0.5-mile loop, easy. The path is north of the park office. It is designed for use by local school groups.
Vista Point Trail
2.5 miles round trip; moderate. The Vista Point Trail leaves from the Campfire Center in the Lower Loop of the park campground and travels along the main road before climbing to the Vista Point. The Vista Point has beautiful views of Castle Dome, and it’s also near the trailhead for the Castle Dome and Root Creek Falls trails.
1.2 miles round trip, easy. Leaves from the Lower Loop to run level to the park office. Dogs are allowed on-leash on the Campground Trail.
Milt Kenney Trail
2.0 miles round trip, easy to moderate. Leaves from campsite 25 in the Little Loop of the campground and connects to a fire road and eventually to the PCT.
Castle Crags State Park Campground
Castle Crags State Park campground makes a great base for your hiking adventures. It has 76 developed campsites and six environmental campsites, with 12 campsites in the Riverside Campground beside the Sacramento River and the remaining 64 campsites in the Little Loop, Lower Loop, and Upper Loop of the main campground. Multiple buildings contain both toilets and hot showers.
Reserving Castle Crags State Park Campground Campsites
You can reserve a campsite in the Castle Crags State Park Campground up to six months in advance. It’s best to do it online. You can also call 1-800-444-7275.
Castle Crags State Park Campground Key Rules and Regulations
Campfires are allowed only in designated campfire rings. You must bring your own firewood: you are prohibited from gathering firewood in the campground and in the park. And you don’t need a California campfire permit in campgrounds, but it’s always a good idea to have one anyway.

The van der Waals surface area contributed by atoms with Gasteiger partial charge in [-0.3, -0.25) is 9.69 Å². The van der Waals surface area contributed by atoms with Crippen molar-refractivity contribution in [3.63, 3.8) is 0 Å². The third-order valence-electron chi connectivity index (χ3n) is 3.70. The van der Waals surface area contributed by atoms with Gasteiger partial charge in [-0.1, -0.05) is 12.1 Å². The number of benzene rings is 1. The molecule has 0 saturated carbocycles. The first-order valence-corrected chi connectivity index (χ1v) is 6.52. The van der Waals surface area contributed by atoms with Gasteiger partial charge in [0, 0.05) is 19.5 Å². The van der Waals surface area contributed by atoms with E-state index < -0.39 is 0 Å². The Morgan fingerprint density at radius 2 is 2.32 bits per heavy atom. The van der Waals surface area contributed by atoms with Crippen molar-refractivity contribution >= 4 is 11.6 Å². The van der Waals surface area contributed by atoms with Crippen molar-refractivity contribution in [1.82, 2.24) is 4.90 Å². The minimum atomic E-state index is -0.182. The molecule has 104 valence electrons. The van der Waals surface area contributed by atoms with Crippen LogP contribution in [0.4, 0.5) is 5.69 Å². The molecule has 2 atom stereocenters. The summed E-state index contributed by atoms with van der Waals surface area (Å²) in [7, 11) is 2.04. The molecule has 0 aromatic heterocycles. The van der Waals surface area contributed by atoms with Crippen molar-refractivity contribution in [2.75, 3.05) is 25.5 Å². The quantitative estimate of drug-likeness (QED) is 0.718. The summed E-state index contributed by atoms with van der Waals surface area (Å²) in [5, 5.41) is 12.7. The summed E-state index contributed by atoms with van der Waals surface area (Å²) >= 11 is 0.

Dogs must be on a leash at all times (no longer than six feet) and are not allowed on park hiking trails, except for the Campground Trail. Dogs and other pets must be in a vehicle or your tent at night.
Each campsite can have up to eight campers and one to two vehicles. Check-out time is noon, and quiet time is 10 p.m. to 6 a.m.
Bears in Castle Crags State Park Campground
Black bears do come through the campground regularly looking for food. You are required to use the provided bear lockers to store your food, and you must put all trash and garbage in the provided receptacles. Don’t leave anything for the bears to eat.
Castle Crags State Park: Fishing and Rock Climbing
Besides hiking, the area offers other recreational opportunities. Anglers will want to try their luck on the nearby Sacramento River, and the steep spires of Castle Crags Wilderness will challenge even expert rock climbers. (Don’t attempt such climbs unless you are an experienced rock climber.)